[0081] The transmitters 1104 and receivers 1106 are configured to transmit and receive signals to and from other audio coordination systems and/or audio devices N that may be present at the emergency scene. Thus, multiple audio coordination systems can communicate with each other. In the examples cited above, each vehicle at the scene may be equipped with an audio coordination system 900. In this scenario, the audio coordination systems 900 can communicate with each other to coordinate the operation of the audio devices N' in each vehicle to create a visually safe environment.

[0082] In addition, vehicles can be detected in a variety of ways, such as Bluetooth, RFID, NFC, telematics, timers, idle timers, proximity sensors, seat belt sensors, door sensors, etc. Similarly, transmitting a command or engaging a vehicle in a mode can be based on the aforementioned (Bluetooth, RFID, NFC, telematics, timers, idle timers, proximity sensors, seat belt sensors, door sensors, etc.).

[0083] Referring to FIG. 12, the mode component 1200 is configured to activate and manage an operating mode of the audio coordination system 900 based on information from the detection component 1100. The mode component 1200 can automatically change and/or manage the mode of the audio coordination system 900 based on information from the detection component 1100. The modes may include a normal (non-activated) mode 1202 and a coordination (activated) mode 1204.

[0084] In the normal mode 1202, while the audio coordination system 900 in a given vehicle is actively sensing other vehicles, it is not actively sensing audio devices or other audio coordination systems and is not transmitting, receiving, etc. presence information to or from another audio coordination system and/or to audio devices N' adapted to receive signals from the audio coordination system 900. In other words, an audio system equipped on a vehicle is generally not affected or influenced by another vehicle equipped with the audio coordination system 900 and/or another audio system.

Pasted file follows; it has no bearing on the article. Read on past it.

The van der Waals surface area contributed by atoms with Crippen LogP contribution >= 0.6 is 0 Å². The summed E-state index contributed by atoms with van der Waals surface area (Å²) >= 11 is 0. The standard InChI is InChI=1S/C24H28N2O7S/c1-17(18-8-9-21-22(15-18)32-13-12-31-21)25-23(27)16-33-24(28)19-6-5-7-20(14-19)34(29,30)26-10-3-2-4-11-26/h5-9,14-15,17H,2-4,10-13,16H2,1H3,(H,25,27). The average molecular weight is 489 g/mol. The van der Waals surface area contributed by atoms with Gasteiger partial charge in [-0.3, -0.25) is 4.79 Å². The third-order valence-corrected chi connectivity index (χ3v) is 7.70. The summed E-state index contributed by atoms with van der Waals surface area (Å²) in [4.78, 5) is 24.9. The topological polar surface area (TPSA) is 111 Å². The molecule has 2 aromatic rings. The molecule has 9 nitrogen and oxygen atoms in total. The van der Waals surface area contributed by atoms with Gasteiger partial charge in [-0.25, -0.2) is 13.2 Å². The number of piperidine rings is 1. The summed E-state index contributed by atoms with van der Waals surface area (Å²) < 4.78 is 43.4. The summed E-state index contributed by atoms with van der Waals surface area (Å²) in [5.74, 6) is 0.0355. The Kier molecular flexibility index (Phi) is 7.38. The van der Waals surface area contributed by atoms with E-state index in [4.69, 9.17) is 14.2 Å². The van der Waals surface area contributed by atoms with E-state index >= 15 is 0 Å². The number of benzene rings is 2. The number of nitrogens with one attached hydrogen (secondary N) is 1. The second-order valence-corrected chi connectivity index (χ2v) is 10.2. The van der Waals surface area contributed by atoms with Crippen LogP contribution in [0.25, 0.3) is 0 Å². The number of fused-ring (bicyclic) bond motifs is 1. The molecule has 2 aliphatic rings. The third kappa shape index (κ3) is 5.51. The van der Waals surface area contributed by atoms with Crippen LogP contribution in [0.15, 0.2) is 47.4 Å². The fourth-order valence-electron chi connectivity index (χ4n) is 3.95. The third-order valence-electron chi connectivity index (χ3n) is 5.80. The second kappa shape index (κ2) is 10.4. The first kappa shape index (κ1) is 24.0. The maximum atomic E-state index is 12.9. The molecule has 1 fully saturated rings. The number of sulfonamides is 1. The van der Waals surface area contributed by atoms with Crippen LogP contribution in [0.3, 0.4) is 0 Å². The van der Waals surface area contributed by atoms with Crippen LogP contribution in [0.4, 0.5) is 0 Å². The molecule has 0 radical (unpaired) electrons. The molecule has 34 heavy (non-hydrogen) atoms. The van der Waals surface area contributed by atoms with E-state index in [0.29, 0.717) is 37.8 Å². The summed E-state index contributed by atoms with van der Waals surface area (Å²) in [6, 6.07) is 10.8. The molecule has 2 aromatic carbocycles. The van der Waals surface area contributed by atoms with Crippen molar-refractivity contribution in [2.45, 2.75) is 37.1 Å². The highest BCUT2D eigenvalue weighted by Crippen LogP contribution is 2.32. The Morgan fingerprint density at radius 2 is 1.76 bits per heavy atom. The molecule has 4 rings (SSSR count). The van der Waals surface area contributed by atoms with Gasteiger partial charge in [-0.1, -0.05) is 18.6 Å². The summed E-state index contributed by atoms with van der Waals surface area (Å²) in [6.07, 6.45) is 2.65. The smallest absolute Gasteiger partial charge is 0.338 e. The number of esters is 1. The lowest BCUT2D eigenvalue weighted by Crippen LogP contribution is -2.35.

[0085] In the coordination mode 1204, a vehicle equipped with the audio coordination system 900 can be sensing, transmitting, receiving, etc. presence information to or from another vehicle. In other words, when the audio coordination system 900 is in the coordination mode 1204, an audio system equipped on a vehicle can be affected or influenced by the vehicle equipped with the audio coordination system 900 operating in the coordination mode 1204. When a vehicle is in coordination mode, this can mean that the audio system of the vehicle is in coordination mode.

[0086] Referring to FIG. 13, the analysis component 1300 is configured to analyze data from the detection component 1100 and the mode component 1200. Based on this data, the analysis component 1300 generates an audio coordination scheme 1302 for the various audio systems at the scene to provide optimum hearing for all persons at the scene and for passing motorists. More specifically, the audio coordination scheme 1302 can illustrate the activation/deactivation of any available combination of audio devices to produce the optimum hearing results for all those at the scene and for passing motorists.

[0087] Information used to generate the audio coordination scheme 1302 may include data, such as but not limited, number of vehicles at the scene, location of vehicles with respect to each other, arrival and/or departure of vehicles to and from the scene (thus, the audio coordination scheme is dynamic in that it can constantly update information and change accordingly), operation status of all audio devices at the scene, mode status of other audio coordination systems at the scene, etc. For example, in a scene where there are two vehicles A, B (one parked in front of the other), the audio coordination system 900 may analyze the above mentioned data and determine which audio devices to keep operational, activate, and/or deactivate.

[0088] Referring to FIG. 14 the implementation component 1400 is configured to implement the audio coordination scheme 1302 provided from the analysis component 1300. The implementation component 1400 includes an activation/deactivation device 1402 that activates and/or deactivates audio systems as provided by the audio coordination scheme 1302 of the analysis component 1300. The activation/deactivation device 1402 may automatically carry out the audio coordination scheme based on information from the detection, mode, and analysis components 1100, 1200, 1300.